(iii) the Domain Name has been registered and is being used in bad faith.
Complainant bears the burden of establishing each of the three elements by a preponderance of the evidence. See, e.g., F. Hoffmann-La Roche AG v. Relish Enterprises, WIPO Case No. D2007-1629. Having considered the Complaint, the Response, the Policy, the Rules, the Supplemental Rules and applicable principles of law, the Panel's findings on each of the above cited elements are as follows.
A. Identical or Confusingly Similar
Paragraph 4(a)(i) of the Policy requires Complainant show that the Domain Name is identical or confusingly similar to a trademark or service mark in which Complainant has rights.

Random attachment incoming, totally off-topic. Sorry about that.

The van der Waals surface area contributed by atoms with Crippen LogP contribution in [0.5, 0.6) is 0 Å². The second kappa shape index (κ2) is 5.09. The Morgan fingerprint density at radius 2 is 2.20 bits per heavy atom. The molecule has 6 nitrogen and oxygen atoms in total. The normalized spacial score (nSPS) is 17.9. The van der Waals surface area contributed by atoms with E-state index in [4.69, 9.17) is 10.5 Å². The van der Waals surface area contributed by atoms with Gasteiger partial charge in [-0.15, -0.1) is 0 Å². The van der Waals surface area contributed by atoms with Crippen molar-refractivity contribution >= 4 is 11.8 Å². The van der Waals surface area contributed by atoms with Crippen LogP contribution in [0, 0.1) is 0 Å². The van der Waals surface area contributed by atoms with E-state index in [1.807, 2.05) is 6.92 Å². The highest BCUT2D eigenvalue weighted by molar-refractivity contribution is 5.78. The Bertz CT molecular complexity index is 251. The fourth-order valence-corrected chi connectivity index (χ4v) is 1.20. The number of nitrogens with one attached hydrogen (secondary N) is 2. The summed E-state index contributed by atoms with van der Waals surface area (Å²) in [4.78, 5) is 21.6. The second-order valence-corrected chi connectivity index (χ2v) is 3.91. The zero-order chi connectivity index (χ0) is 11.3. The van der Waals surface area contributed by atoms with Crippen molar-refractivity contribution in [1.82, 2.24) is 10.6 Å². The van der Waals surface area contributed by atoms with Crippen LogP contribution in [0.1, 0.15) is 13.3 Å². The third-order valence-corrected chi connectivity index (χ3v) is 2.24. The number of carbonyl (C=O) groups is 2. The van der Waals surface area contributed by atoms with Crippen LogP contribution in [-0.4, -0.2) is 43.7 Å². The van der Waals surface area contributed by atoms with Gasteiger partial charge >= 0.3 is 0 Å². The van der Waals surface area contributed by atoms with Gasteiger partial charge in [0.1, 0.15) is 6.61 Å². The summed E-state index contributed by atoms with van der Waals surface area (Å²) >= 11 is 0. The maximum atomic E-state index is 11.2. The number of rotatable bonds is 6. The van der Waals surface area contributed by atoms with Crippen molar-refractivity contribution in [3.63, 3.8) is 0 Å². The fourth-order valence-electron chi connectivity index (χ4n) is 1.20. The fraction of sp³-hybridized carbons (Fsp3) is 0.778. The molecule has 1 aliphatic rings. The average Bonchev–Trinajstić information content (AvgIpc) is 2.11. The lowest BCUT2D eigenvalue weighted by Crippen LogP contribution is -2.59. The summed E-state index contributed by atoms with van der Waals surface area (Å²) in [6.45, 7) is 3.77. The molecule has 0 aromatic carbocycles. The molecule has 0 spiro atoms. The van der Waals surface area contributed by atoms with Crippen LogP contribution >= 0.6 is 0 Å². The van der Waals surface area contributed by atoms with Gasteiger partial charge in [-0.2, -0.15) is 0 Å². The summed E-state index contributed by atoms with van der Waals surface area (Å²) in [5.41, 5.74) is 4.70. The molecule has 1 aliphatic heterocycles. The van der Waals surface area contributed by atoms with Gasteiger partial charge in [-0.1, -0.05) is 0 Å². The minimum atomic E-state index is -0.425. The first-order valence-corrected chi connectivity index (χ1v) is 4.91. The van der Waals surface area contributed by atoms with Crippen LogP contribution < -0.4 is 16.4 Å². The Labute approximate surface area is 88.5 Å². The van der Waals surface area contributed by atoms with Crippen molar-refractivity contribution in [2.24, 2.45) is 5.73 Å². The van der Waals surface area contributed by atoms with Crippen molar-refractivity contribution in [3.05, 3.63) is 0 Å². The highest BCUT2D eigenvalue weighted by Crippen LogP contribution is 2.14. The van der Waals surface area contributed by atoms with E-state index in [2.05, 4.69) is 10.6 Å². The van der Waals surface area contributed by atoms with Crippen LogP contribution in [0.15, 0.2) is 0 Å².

Complainant has valid trademark rights in the AL KHAIL AVENUE mark by virtue of the four UAE trademark registrations that it owns. Complainant further provided evidence attached to the Complaint of use, reputation and goodwill earned in the AL KHAIL AVENUE mark. "Where the complainant holds a nationally or regionally registered trademark or service mark, this prima facie satisfies the threshold requirement of having trademark rights for purposes of standing to file a UDRP case." WIPO Overview of WIPO Panel Views on Selected UDRP Questions, Third Edition ("WIPO Overview 3.0"), section 1.2.1. Respondent has not challenged, and in fact, acknowledges, Complainant's trademark rights in the AL KHAIL AVENUE mark. Instead, Respondent argues that the Domain Name is not confusingly similar because it contains the word "mall".